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Jun 222020
 

Cover Classics takes a closer look at all-cover albums of the past, their genesis, and their legacy.

Acid Eaters

People frequently think of the Ramones as being goofball one-trick ponies, fit more for T-shirts than turntables. This grossly misrepresents their point and their purpose, never mind the debt they pay to whole swathes of earlier, largely ’60s music. Like no other punk band, the Ramones brought back the energy and the intuition up into a future (now the past) that both honors and updates those motifs. And this never became clearer than on 1993’s Acid Eaters, where many of the songs sound like they were originals that “da brudderz” wrote. Even if you know the originals forwards and backwards.

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Jun 062019
 
mike love ramones cover

No one knows Mike Love’s place in rock n’ roll history better than Mike Love himself. In his 2016 memoir Good Vibrations: My Life as a Beach Boy, Love summed up his legacy perfectly, writing: “For those who believe that Brian [Wilson] walks on water, I will always be the Antichrist.” In a move sure to send the legions of “Love-haters” into fits of online rage, he recently recorded a cover of the Ramones’ “Rockaway Beach.” The track was released as a single in advance of Love’s upcoming solo record 12 Sides of Summer. Continue reading »

Dec 042017
 
weird al ramones

Master of oddball radio Dr. Demento is largely credited with popularizing “Weird Al” Yankovic by being the first DJ to play his music on the radio. The Weird One recently returned the favor by recording an accordion-driven cover of the the Ramones’ “Beat on the Brat” for Dr. Demento’s upcoming Covered in Punk compilation, the second single from that compilation after William Shatner’s version of the Cramps’ “Garbageman”.

Just to be clear, Al’s “Beat on the Brat” is not a parody. Though to be fair, the refrain to the original is so ridiculous that it might as well be a joke. The same could be said for most of the Ramones’ catalogue. For this version, “Weird Al” is backed by punk-rock supergroup Osaka Popstar, which recorded its own version in 2008. Continue reading »

Feb 062017
 
Mirel Wagner

On “I Wanna Be Sedated,” the Ramones sound anything but. Mirel Wagner’s new cover though shows what the song would sound like had the band gotten its wish.

Over spare guitar finger-picking, the Finnish singer delicately enunciates each lyric. It’s about as far from the original as you can get, but it works. Gradually strings and other shimmery instruments enter, courtesy of recently Golden Globe-nominated composer and arranger Benjamin Wallfisch, but the speed never gets above 5 M.P.H. on this one. It would have fit well on our full-album covers tribute to the Ramones’ Road to Ruin. Continue reading »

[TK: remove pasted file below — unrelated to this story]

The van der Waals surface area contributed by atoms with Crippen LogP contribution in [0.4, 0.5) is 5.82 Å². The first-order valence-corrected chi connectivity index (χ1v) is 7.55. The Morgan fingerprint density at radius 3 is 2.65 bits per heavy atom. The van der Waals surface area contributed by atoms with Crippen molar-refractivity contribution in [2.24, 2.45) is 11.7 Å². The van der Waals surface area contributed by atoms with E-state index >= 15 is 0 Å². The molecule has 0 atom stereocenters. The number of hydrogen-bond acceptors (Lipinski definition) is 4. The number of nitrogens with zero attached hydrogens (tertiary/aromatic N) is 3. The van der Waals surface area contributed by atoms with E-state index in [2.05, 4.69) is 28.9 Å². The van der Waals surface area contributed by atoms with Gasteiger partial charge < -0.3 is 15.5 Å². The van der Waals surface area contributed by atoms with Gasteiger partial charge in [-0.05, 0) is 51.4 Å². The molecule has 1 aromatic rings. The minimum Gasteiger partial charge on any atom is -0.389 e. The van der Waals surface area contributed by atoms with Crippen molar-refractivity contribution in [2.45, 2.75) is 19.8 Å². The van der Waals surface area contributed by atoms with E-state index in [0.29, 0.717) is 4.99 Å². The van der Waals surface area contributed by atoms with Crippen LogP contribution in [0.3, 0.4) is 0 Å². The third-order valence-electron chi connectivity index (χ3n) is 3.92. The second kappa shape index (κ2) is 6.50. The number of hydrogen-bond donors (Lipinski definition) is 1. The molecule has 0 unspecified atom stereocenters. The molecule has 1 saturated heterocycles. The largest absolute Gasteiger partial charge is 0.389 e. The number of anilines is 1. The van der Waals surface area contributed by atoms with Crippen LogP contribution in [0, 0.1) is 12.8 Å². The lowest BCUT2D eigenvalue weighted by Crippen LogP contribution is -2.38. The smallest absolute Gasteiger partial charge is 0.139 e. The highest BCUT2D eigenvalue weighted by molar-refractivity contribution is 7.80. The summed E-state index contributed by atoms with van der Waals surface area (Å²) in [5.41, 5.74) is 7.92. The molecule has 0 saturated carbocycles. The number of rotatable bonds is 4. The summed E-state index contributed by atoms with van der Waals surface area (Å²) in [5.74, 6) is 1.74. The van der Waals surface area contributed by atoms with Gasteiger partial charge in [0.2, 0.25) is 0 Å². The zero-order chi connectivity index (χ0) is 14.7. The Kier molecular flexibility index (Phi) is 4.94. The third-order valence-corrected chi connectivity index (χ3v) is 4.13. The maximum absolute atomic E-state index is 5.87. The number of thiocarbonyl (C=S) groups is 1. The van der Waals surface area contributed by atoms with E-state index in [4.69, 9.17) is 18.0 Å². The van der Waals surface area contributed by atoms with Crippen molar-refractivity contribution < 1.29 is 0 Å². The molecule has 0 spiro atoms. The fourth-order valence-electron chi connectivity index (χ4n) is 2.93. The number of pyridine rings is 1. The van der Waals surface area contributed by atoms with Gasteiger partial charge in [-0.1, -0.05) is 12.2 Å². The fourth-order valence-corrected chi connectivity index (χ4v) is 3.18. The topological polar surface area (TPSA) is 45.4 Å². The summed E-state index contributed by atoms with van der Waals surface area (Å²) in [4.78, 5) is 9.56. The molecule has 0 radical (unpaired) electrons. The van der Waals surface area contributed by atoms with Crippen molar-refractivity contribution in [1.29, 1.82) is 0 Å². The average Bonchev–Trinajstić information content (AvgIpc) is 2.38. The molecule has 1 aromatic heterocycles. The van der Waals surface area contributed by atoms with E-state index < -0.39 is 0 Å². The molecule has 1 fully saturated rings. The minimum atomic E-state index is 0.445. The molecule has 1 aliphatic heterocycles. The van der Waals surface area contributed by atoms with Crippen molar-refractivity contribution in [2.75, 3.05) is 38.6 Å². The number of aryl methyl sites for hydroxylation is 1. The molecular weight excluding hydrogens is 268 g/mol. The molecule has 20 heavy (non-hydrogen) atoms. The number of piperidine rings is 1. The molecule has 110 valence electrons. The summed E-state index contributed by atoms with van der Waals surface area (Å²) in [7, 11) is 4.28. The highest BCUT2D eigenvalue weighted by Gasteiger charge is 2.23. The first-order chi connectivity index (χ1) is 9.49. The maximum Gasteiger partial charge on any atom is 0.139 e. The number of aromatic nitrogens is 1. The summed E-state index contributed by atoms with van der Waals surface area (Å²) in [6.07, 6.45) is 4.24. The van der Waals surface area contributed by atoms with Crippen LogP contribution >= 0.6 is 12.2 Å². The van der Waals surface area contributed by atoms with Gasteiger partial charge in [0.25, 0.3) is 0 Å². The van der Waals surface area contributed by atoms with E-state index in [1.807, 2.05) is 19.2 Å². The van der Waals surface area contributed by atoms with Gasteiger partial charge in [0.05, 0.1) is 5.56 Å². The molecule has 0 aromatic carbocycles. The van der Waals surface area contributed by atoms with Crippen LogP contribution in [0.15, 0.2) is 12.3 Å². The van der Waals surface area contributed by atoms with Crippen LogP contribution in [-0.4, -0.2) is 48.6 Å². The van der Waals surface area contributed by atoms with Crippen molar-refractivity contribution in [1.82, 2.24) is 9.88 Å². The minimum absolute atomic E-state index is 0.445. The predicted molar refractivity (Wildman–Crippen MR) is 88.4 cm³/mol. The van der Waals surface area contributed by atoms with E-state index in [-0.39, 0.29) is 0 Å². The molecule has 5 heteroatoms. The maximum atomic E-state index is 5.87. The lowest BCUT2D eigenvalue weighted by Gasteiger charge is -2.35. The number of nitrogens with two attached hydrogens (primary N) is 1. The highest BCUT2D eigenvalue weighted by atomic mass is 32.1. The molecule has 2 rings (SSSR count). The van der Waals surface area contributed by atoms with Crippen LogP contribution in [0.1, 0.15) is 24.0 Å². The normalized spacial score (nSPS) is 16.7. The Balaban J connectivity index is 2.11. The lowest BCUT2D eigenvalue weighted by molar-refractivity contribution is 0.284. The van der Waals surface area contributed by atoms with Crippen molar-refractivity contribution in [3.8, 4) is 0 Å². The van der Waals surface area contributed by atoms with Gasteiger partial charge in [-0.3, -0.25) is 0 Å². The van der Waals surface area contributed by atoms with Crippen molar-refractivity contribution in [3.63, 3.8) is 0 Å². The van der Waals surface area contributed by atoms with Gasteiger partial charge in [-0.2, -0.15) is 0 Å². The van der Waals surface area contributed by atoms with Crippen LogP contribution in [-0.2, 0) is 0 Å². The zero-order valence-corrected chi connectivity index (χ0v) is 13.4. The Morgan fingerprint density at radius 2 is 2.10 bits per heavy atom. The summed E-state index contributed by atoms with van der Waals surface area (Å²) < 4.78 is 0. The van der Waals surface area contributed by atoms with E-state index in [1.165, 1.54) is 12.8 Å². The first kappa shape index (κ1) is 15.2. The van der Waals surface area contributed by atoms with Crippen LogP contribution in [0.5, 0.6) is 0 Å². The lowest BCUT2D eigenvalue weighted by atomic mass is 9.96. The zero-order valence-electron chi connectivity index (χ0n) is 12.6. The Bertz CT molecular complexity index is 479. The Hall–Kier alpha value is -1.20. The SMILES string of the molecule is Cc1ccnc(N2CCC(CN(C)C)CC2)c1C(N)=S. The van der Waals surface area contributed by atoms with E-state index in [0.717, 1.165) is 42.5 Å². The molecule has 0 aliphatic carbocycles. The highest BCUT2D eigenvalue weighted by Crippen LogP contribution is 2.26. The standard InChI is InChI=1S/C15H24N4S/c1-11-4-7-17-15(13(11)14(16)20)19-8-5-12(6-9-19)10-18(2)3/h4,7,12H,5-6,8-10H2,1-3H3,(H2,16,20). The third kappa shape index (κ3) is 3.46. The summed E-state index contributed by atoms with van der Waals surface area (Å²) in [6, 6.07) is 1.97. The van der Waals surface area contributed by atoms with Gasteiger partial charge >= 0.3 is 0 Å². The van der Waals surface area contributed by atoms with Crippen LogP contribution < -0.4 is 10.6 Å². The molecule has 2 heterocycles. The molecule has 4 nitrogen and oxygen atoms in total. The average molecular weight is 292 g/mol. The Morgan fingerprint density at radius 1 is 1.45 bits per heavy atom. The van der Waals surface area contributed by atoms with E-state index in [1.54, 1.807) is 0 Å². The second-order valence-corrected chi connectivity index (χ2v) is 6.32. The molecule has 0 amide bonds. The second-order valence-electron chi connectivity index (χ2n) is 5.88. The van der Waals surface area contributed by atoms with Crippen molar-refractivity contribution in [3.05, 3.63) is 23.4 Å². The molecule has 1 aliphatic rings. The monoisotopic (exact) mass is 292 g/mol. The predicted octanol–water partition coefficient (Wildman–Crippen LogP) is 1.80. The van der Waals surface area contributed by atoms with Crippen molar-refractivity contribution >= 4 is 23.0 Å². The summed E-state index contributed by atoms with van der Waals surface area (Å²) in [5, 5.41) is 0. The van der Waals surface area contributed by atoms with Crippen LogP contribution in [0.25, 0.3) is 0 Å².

Jun 012016
 
BoomBoxRepairKitSedated

Boom Box Repair Kit say they want to do for traditional Caribbean music what Gogol Bordello does for Balkan folk, and judging from their riotous new Spanish-language cover of The Ramones’ “I Wanna Be Sedated,” they’re off to a good start. Hailing from the Dominican Republic (now based in New York), the band keeps all the energy of the original while bringing in elements of bachata music – and translating most of the lyrics. It’s been a big year for Ramones fans forty years after releasing their debut record, and this cover is a worthy addition to the celebration. Continue reading »

Aug 072015
 
ramonesweek

Full Albums features covers of every track off a classic album. Got an idea for a future pick? Leave a note in the comments!

ramones-end-of-the-century

It wasn’t supposed to happen like this. Phil Spector was supposed to be the gateway to getting the Ramones the airwaves they wanted so badly. Why, with his Wall of Sound production technique and their love of ’60s AM pop covers, theirs was going to be a meeting of the minds that would bear the most amazing fruit. He’d make his great comeback, and they’d make their great breakthrough. So it was written, and so it should have been.

But his perfectionist technique clashed with their one-and-done standards, and his bringing guns to the studio didn’t assure anybody. The sound pulled the Ramones further away from their punk roots, and their songs were weaker (Dee Dee: “Some of the worst crap I ever wrote went on that album”). They’d been reduced to writing sequels to songs on their debut, a sure sign the well had started running dry. When End of the Century was released in February 1980, punk fans the world over learned the sad truth; the Ramones that had left home on a rocket to Russia had come back to earth and landed on a road to ruin. They would spend the rest of their existence as an uneasy combination of working musicians and rock icons, with their days of breaking new ground forever behind them.
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